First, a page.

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Weight Loss: How Practical?

October 14th, 2014

There seems to be a basic factual disagreement about the feasibility of weight loss via diet and exercise changes. If someone wants to lose weight, using whatever is the best method, how likely are they to succeed? Friends in the medical community say it's totally practical and success is common. Friends online, several of them into HAES, say people tend to lose only a small amount of weight and then regain most of it over the next few years. If you think losing substantial weight is within the ability and motivation of the typical obese person, and that risk of various diseases (primarily cardiovascular) decrease if you lose weight [1], then it makes sense for medical providers to be trying to get people to lose weight. On the other hand, if you think it's not practical, then medical providers should just focus getting people to be healthier, without trying to get them to lose weight.

Because people tend to regain weight they lose, a study needs to have substantial followup. If you just check back in six months you might find people have lost a reasonable amount, but checking back a few years later they're more likely to be back where they started. So we want at least two years, ideally something like five. Unfortunately it's hard to keep track of people over long periods. They move away, get frustrated, or otherwise drop out of the study. But if the people who drop out of a treatment group are different from the people dropping out of the control group then this could make for misleading results. Some studies report things like only having the weight available for 62% of participants 9 months along: this is clearly not going to work.

The best study I can find seems to be the 2008 Weight Loss Maintenance Randomized Controlled Trial (pdf). They started with 1685 people averaging 213lbs, and brought them through six months of group weight loss treatment. Of these, 25% failed to lose at least 9lbs, required for continuing with the study, and another 14% were excluded for other reasons, leaving 1032 people for the second phase of the study. (Yes, the first phase wasn't randomized, which means we can't take this 25% number too seriously, but since people tend not to just lose weight on their own it's not too bad.) In the second phase they were randomly assigned to three groups for weight loss maintenance: in-person followup, automated internet followup, and a control group ("self directed maintenance"). Then they tracked weight regain for the three groups:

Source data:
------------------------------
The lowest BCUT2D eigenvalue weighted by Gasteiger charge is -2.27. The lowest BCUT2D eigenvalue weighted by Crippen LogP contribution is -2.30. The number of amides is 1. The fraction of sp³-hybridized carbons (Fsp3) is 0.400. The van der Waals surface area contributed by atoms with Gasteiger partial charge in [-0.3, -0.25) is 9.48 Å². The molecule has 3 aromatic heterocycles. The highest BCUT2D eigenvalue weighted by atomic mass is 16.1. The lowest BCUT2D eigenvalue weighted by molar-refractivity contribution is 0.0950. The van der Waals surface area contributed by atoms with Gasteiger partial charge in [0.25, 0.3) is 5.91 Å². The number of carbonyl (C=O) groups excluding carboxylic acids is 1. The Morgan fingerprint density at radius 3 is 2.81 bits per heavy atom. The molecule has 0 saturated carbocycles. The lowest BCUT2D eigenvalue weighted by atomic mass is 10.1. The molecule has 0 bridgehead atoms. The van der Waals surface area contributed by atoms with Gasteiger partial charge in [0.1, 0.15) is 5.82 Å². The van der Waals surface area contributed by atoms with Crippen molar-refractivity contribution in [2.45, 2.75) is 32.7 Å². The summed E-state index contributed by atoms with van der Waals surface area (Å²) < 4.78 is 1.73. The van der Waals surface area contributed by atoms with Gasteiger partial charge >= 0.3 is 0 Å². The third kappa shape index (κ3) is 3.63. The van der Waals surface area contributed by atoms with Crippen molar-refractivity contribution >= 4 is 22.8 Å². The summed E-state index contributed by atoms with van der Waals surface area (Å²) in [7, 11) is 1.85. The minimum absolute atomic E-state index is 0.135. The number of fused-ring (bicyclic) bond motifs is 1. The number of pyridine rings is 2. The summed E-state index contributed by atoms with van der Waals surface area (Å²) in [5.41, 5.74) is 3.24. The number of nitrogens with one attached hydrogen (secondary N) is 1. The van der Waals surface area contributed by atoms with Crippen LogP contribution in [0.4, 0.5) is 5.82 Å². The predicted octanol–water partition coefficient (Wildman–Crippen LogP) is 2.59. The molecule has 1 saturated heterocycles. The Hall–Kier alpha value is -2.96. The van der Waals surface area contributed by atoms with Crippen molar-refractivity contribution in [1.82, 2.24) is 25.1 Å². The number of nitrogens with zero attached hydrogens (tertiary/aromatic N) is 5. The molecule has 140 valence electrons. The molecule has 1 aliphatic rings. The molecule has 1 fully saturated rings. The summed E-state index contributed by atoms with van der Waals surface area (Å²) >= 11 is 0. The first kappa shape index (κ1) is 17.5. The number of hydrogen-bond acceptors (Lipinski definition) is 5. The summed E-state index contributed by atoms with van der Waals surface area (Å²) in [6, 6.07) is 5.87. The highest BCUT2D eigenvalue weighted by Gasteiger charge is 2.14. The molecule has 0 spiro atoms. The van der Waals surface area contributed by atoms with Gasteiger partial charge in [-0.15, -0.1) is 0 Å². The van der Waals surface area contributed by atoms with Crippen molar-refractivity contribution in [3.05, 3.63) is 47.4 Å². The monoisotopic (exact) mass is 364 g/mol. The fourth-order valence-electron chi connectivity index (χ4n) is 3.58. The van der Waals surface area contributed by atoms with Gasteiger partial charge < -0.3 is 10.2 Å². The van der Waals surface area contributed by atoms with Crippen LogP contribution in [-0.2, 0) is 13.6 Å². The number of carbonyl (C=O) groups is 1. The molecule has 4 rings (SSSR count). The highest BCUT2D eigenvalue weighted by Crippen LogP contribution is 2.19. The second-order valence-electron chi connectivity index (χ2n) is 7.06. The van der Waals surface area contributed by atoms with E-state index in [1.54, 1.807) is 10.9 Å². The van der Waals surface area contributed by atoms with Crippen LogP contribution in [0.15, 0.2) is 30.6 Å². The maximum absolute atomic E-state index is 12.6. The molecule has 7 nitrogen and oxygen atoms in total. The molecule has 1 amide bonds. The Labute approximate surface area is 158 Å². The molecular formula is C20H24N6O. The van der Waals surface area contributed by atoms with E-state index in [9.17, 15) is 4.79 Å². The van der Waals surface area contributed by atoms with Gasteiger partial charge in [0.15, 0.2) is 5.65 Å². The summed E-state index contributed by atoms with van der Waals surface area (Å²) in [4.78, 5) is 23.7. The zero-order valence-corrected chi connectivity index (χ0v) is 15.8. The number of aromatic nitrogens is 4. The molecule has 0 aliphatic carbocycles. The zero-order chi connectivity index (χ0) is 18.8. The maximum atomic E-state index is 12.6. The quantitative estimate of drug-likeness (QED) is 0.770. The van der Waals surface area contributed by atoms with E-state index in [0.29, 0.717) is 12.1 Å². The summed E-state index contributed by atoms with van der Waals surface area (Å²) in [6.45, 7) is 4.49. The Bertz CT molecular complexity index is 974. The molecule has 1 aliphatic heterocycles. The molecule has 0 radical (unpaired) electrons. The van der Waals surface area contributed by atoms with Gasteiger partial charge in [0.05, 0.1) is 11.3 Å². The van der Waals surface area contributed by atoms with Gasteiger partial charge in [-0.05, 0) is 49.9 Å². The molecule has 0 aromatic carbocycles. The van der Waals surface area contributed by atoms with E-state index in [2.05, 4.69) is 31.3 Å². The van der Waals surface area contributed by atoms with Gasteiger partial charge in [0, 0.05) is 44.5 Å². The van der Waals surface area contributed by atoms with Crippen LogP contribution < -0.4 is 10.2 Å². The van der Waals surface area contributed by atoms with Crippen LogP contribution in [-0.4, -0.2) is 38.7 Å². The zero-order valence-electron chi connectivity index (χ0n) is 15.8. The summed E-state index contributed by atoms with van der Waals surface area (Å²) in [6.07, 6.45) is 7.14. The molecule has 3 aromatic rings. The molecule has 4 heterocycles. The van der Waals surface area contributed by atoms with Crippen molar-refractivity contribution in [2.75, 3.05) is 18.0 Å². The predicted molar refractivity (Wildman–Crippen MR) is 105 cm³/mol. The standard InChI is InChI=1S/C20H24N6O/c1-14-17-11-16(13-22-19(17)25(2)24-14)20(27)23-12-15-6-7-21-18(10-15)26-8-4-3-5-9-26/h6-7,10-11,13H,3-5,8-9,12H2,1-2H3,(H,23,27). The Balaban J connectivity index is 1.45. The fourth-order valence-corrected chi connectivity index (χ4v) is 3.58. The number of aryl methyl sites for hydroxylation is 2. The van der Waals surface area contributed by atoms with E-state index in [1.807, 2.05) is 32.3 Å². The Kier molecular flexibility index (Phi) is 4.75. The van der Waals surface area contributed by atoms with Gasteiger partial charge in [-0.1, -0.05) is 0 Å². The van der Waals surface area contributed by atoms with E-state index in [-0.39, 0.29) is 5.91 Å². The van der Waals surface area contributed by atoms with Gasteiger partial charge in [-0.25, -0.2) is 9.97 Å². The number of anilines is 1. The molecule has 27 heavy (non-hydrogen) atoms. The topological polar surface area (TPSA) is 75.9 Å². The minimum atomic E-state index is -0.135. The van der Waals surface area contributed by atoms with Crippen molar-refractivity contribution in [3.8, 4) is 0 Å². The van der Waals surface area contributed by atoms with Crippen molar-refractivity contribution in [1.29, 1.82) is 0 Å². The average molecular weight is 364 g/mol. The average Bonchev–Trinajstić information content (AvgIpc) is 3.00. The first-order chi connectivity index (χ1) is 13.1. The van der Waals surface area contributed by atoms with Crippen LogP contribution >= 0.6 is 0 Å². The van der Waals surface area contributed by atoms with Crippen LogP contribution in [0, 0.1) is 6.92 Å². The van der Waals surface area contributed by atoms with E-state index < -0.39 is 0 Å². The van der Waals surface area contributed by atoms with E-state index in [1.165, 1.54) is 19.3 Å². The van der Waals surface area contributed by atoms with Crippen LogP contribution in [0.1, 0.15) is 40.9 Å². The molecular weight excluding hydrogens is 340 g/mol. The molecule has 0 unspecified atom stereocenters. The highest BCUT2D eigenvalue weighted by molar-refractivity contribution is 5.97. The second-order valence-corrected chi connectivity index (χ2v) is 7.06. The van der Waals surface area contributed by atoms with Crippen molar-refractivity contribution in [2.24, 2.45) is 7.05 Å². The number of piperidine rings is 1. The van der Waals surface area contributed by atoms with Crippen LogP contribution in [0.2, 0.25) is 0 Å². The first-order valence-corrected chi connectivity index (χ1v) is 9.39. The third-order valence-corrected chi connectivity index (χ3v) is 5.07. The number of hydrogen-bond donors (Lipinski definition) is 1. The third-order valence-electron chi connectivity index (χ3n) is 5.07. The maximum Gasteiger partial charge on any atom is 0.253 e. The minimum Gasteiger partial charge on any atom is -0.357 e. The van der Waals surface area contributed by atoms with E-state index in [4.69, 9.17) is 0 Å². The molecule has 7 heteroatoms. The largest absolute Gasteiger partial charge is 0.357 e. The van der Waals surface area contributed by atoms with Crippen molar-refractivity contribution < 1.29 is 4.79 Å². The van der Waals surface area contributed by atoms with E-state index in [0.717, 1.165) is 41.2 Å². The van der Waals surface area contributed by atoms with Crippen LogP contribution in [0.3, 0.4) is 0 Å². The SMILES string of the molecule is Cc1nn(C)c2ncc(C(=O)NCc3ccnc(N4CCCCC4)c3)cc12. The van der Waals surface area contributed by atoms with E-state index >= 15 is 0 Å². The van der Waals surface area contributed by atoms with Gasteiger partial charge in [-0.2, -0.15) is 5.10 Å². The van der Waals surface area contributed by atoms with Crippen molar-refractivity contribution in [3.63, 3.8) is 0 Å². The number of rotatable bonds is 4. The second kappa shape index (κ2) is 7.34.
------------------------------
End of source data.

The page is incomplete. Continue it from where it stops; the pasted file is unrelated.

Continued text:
At 2.5 years they managed to get weight data for 964 of the 1032 participants (93%) split evenly across the three groups. This isn't perfect, but it's pretty good. While the personal-contact group did regain less than the control group, they both gained back basically half of what they lost:

Weight (Avg) Lost (Avg) % Lost (Avg)
Before Study213 lbs0 lbs0.0%
After Loss194 lbs19 lbs9.0%
Control at 2.5y206 lbs7 lbs3.3%
Treatment at 2.5y203 lbs10 lbs4.7%

So if you succeeded in losing 9% from 213 lbs at first, even with the "personal contact" weight lost maintenance intervention you'd only be down 5% to 203 lbs by 2.5 years out. And even then the line is trending upwards.

This basically agrees with a 2014 meta-analysis: people don't lose much, and they regain much of what they lose. Medical friends: if you have better evidence, let me know, otherwise could you stop talking about weight loss as if it's totally doable?

[1] I haven't looked into this claim one way or the other. It's going to be hard to have more than a correlational approach without having access to a method that consistently produces weight loss, though. What we want to be testing, really, is how much healthier are you if you go through program X.

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